Rana Plaza survivors’ sufferings deepen

Demand for justice reiterated

Rashad Ahamad | Published: 00:00, Apr 25,2019 | Updated: 01:42, Apr 25,2019

 
 

Family members of a Rana Plaza building collapse victim break into tears as they pay tribute to the victims on the 6th anniversary of the deadly event at Savar in Dhaka on Wednesday. — Sony Ramany

The sixth anniversary of Rana Plaza collapse was observed on Wednesday as sufferings of the survivors of the world’s worst factory building collapse deepened with many of them facing various physical and mental problems.
The injured survivors believed that their health condition deteriorated as they lacked proper treatment and medication following their release from hospitals.
Yanoor, now 22, rescued three days after the collapse, was given treatment at different hospitals immediately after the incident as she sustained severe injuries in the legs, head and chest.
Yanoor, on crutches, went to her village in Barishal in 2017 on her release from Centre for the Rehabilitation.
She married a mason but could not continue the married life as her pains backed. Yanoor cannot afford proper treatment, she said.
‘I cannot move without assistance of others. I cannot sleep at night, cannot do any household work,’ she told New Age in front of collapsed Rana Plaza at Savar on Wednesday as the survivors and families of the victims gathered to commemorate the tragedy that left 1,138 people, mostly apparel workers, killed and over 2,400 injured on April 24, 2013.
Mahmudul Hasan Ridoy, Saddam Hossain, Lovely Akter, Feli Begum, Asma and Roksana also shared similar experiences.
A government committee formed following a High Court order immediately after the factory building collapse reported that at least 221 workers needed long term treatment.
Of them 46 workers were paralysed and 25 had amputation.
A recent study conducted by ActionAid Bangladesh revealed that 51 per cent of the survivors remained jobless over the past six years as their physical and mental conditions did not permit them to work.
The study also showed that 49 per cent of the survivors became self-employed or some of them got job.
The injured survivors and families of the deceased along with thousands of people from different walks of life on Wednesday reiterated demand for justice, proper compensation and rehabilitation on the 6th anniversary of Rana Plaza collapse.
They staged protest rallies in front of the collapsed building at Savar, on the outskirts the Bangladesh capital Dhaka while injured worker Mahmudul Hasan Ridoy observed a hunger strike for 11-point demands.

People from different walks of life went to the spot with wreath since morning while the injured victims organised a mass candle lighting event there on Tuesday night to remember their colleagues.
Labour organisations and trade unions from protest rallies urged the government to declare the day as mourning day and establish a monument there in the memory of the victims of the worst industrial disaster of the world.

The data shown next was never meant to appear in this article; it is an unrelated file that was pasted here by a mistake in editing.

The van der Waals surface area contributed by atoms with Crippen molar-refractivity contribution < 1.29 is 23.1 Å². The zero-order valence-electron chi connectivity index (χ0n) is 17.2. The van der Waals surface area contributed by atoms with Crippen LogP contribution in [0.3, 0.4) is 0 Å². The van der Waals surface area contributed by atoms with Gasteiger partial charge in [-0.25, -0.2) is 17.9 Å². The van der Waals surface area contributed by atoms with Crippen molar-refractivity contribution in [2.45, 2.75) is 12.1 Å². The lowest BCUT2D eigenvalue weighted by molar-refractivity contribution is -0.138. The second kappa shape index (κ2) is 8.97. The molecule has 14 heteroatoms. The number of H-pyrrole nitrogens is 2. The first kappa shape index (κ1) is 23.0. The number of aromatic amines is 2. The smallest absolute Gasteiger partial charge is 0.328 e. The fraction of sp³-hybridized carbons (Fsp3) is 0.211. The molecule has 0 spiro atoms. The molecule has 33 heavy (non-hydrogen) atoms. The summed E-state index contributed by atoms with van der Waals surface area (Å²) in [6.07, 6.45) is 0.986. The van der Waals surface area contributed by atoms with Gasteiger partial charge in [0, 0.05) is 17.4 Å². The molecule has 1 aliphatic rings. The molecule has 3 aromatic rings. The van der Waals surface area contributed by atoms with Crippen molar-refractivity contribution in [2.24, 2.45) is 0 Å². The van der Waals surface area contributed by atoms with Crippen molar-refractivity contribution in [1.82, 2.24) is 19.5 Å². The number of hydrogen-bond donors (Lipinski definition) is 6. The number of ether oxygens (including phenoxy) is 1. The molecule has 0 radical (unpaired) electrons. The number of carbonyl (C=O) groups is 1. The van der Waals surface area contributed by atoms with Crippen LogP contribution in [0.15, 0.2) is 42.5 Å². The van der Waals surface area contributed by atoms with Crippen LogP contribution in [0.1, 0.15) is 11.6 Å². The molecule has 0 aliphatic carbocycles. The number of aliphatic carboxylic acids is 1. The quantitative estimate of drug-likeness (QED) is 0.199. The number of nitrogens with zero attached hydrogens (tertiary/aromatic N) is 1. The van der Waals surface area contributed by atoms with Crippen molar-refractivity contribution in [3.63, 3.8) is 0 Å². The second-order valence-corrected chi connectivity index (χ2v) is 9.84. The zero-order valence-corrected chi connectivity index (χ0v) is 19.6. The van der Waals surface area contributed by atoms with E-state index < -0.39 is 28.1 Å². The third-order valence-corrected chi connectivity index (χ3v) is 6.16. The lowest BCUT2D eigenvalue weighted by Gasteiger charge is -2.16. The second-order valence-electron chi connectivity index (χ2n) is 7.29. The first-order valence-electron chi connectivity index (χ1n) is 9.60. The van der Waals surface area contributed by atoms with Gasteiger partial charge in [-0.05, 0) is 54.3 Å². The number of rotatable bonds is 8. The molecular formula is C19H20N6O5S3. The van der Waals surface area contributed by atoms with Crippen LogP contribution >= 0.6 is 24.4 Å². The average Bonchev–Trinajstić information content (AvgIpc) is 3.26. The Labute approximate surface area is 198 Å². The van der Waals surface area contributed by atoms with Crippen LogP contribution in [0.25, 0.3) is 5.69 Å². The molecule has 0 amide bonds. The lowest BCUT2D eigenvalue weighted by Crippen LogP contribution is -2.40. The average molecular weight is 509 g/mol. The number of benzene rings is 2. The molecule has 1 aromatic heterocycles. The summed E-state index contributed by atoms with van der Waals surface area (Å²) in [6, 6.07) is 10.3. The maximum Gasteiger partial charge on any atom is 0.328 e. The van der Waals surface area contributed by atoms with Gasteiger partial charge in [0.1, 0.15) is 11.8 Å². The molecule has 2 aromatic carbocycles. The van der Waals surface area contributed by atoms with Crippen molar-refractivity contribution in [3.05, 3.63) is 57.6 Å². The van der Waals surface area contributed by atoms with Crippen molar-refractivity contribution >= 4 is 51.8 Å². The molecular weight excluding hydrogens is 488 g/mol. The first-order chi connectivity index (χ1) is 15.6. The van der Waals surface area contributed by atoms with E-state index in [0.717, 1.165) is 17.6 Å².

No trial of Rana Plaza owner Sohel Rana took place in six years since the collapse of the nine-storey building which had housed five apparel factories that made clothes for famous Western brands.
The families of the deceased, injured survivors and workers who suffered from the worst industrial disaster were still waiting for justice as hardly any progress was made in the trial of 14 cases filed in this connection.
Sohel Rana, local Awami Juba League leader at Savar, his parents Abdul Khaleque and Marzina Begum and five apparel factory owners were named in 14 the cases, including 11 filed with the Labour Court.
Although Sohel Rana and 40 others were charged on July 18, 2016 in a case filed on murder charge, none of the 594 prosecution witnesses was examined yet.
Of the 41, only Sohel Rana was in custody while 32 were on bail and six were still in hiding and two died in the meantime.
Garment Sramik Odhikar Andolan leader and Bangladesh Textile Garment Workers Federation president Mahbubur Rahman Ismail said that the families of the deceased and the survivors were being denied of justice.
He demanded that the government must form a special tribunal for the trial of the cases relating to Rana Plaza collapse.
Garment Workers Solidarity president Taslima Akter said that that government was not sincere in the trial of the perpetrators.
She also demanded proper compensation, rehabilitation, a permanent memorial and mourning day in the memory of the disaster.
National Garment Workers Federation president Amirul Haque Amin said that victims were not given compensation even after six years of the incident.
He demanded compensation according to the ILO Convention 121.
Sufia Khatun, mother of deceased worker Faysal, went to commemorate her son from her house at Bakterpur of Savar.
She said that Rana Plaza broken her happy family as her eldest son died in his youth.
National Garment Workers Federation, Garment Workers’ Front, Textile Garment Workers Federation, Garment Workers Trade Union Centre, Bangladesh Udichi Shilpi Gosthi, Garment Sramik Mukti Andolan, Rana Plaza Survivors Association of Bangladesh, Bangladesh Occupational Safety, Health and Environment Foundation, Sramik Nirapatta Forum, Bangladesh Institute of Labour Studies, among others, placed wreath at temporary memorial in front of the collapsed Rana Plaza.
No government officials but Savar police station-officer-in-charge on behave of Dhaka district police placed wreath there though other government agencies and local ruling Awami League leaders used to place wreath there in the previous years.
Injured worker Ridoy lamented that Dr Enamur Rahman, who came in limelight after the Rana Plaza collapse, became member of the parliament and even state minister but he did not go to place wreath.

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